Her Loss arrived on Nov. 4, filled with 16 tracks that served up a little bit of everything. Drake stars front and center, with the OVO boss returning to his braggadocious rap post-Honestly, Nevermind; though 21 Savage takes more of a backseat, the two pick up where they left off on "Jimmy Cooks" as one of hip-hop's premier tag-teams.

Travis Scott is the lone credited feature on the track list ("Pussy & Millions") while collaborators like Lil Yachty played an integral role in the album's formation as he earned a handful of production credits.

Her Loss debuted atop the Billboard 200, earning Drake his second No. 1 album in less than five months. The album also held plenty of valuable real estate on the Billboard Hot 100, occupying the No. 2 through No. 9 spots on the chart's Top 10 — only for "Rich Flex" to be boxed out by Taylor Swift's "Anti-hero" for the top slot. (Never shying away from his pettiness, Drake blocked out Swift's name on the Hot 100 when celebrating his chart dominance in an Instagram Story post.) 

2022: Drake And 21 Savage Helped Push Each Other's Pen Game

Any co-writing discussion is a touchy subject for Drake fans ever since Meek Mill's ghostwriting allegations in 2015. But that isn't the case with Drizzy and 21, as they admitted they helped each other with their verses for Her Loss during an interview on SiriusXM's Sound42 channel last year. 

"I ain't gon cap, Drake wrote some of my verses on this album," the Atlanta rapper candidly revealed. "These facts. I don't give a f— what a n— say, Drake helped me with some of my verses on this album."

Drake returned the favor and gave 21 credit for helping push his pen on the joint project as well, adding, "By the way, you also helped me with s— too.

2023: Drake And 21 Savage Settle Lawsuit Over Fake Vogue Cover

After demanding $4 million in damages, Condé Nast and Drake's high-powered legal teams reached a settlement in February for an undisclosed sum, according to Variety.

The hefty check will allegedly go toward bolstering the company's "ongoing creative output, including Vogue editorial," per a memo sent out by Condé Nast's counsel.

Condé Nast's attorneys claimed that Vogue attempted to "resolve the matter amicably" but their efforts "were repeatedly ignored" by OVO and Slaughter Gang enterprises. 

Drizzy and 21's fake Vogue cover duped fans across the globe as the magazine was posted to social media, and a limited number of copies were actually distributed to lucky fans in select U.S. cities. Who knows, it may just make another appearance on the It's All a Blur Tour.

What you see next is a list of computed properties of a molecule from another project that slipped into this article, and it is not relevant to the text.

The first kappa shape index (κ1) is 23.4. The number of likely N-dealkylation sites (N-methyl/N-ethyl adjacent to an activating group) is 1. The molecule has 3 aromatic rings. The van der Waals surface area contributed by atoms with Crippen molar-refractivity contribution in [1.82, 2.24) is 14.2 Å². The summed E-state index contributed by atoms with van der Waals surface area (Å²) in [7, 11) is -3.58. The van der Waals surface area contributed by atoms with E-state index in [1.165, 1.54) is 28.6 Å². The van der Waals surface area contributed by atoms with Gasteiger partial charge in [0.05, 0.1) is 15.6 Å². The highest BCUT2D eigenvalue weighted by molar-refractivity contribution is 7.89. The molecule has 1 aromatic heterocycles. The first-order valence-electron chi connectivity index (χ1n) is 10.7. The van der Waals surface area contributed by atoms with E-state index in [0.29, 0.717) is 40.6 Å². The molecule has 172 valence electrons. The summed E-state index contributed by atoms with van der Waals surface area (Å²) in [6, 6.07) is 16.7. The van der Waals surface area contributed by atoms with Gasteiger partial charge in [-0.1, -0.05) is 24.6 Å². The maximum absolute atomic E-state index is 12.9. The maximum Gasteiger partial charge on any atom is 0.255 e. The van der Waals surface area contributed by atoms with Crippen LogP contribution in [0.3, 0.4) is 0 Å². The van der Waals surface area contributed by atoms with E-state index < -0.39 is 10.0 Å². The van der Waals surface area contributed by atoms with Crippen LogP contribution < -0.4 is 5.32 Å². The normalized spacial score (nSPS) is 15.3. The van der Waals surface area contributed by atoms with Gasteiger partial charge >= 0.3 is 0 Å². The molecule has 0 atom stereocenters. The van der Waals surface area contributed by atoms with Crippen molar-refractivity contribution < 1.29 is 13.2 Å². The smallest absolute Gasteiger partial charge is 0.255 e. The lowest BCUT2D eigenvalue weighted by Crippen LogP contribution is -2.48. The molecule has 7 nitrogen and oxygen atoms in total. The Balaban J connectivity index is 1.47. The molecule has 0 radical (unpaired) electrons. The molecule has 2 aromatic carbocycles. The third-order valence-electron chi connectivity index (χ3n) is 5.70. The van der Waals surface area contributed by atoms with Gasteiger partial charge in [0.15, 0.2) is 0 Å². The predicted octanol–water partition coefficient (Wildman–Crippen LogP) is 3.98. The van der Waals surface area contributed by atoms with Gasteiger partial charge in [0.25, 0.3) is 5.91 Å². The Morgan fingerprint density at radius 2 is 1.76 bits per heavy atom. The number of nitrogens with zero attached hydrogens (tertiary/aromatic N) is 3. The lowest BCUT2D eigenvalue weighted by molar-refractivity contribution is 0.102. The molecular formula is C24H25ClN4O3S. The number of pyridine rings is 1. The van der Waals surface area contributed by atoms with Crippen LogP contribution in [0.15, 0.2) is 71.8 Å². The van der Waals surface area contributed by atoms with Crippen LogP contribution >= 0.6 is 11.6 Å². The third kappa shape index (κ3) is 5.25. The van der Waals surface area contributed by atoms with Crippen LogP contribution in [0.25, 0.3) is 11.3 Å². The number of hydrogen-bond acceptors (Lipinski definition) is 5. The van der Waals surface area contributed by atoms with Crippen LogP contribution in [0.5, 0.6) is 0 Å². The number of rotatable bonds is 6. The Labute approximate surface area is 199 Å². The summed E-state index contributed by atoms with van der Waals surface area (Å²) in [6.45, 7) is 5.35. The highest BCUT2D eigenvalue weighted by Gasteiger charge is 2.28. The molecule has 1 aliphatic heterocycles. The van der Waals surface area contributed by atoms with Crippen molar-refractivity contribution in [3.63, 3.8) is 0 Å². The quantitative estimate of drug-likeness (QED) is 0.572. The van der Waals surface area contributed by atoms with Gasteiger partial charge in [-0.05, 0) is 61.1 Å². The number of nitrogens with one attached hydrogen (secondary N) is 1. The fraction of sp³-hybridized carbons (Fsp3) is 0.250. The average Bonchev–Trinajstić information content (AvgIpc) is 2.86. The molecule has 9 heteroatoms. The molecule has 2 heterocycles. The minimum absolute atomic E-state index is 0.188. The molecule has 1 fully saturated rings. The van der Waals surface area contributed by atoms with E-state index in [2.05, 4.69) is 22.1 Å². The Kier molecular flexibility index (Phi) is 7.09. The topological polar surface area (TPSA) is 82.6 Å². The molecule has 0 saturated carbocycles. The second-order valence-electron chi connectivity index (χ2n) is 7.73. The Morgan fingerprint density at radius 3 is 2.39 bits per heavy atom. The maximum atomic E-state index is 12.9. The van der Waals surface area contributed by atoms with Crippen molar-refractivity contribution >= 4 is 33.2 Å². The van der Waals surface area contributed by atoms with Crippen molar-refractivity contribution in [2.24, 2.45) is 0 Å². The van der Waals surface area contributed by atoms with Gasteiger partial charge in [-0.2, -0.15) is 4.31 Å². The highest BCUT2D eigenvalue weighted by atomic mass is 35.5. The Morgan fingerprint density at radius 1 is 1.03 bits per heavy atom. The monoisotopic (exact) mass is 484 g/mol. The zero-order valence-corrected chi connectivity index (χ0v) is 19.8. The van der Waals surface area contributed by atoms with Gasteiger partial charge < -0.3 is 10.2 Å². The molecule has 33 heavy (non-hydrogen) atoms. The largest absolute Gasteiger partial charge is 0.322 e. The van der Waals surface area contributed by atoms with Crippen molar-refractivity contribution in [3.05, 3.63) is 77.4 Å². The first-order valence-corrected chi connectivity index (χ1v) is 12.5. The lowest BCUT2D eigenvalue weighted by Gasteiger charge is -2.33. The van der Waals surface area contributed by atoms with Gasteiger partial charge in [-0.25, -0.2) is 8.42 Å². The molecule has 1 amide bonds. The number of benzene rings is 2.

Songbook: How Jay-Z Created The 'Blueprint' For Rap's Greatest Of All Time

A Guide To Modern Funk For The Dance Floor: L'Imperatrice, Shiro Schwarz, Franc Moody, Say She She & Moniquea
Franc Moody

Photo: Rachel Kupfer 


A Guide To Modern Funk For The Dance Floor: L'Imperatrice, Shiro Schwarz, Franc Moody, Say She She & Moniquea

James Brown changed the sound of popular music when he found the power of the one and unleashed the funk with "Papa's Got a Brand New Bag." Today, funk lives on in many forms, including these exciting bands from across the world.

GRAMMYs/Nov 25, 2022 - 04:23 pm

It's rare that a genre can be traced back to a single artist or group, but for funk, that was James Brown. The Godfather of Soul coined the phrase and style of playing known as "on the one," where the first downbeat is emphasized, instead of the typical second and fourth beats in pop, soul and other styles. As David Cheal eloquently explains, playing on the one "left space for phrases and riffs, often syncopated around the beat, creating an intricate, interlocking grid which could go on and on." You know a funky bassline when you hear it; its fat chords beg your body to get up and groove.

Brown's 1965 classic, "Papa's Got a Brand New Bag," became one of the first funk hits, and has been endlessly sampled and covered over the years, along with his other groovy tracks. Of course, many other funk acts followed in the '60s, and the genre thrived in the '70s and '80s as the disco craze came and went, and the originators of hip-hop and house music created new music from funk and disco's strong, flexible bones built for dancing.

Legendary funk bassist Bootsy Collins learned the power of the one from playing in Brown's band, and brought it to George Clinton, who created P-funk, an expansive, Afrofuturistic, psychedelic exploration of funk with his various bands and projects, including Parliament-Funkadelic. Both Collins and Clinton remain active and funkin', and have offered their timeless grooves to collabs with younger artists, including Kali Uchis, Silk Sonic, and Omar Apollo; and Kendrick Lamar, Flying Lotus, and Thundercat, respectively.

In the 1980s, electro-funk was born when artists like Afrika Bambaataa, Man Parrish, and Egyptian Lover began making futuristic beats with the Roland TR-808 drum machine — often with robotic vocals distorted through a talk box. A key distinguishing factor of electro-funk is a de-emphasis on vocals, with more phrases than choruses and verses. The sound influenced contemporaneous hip-hop, funk and electronica, along with acts around the globe, while current acts like Chromeo, DJ Stingray, and even Egyptian Lover himself keep electro-funk alive and well.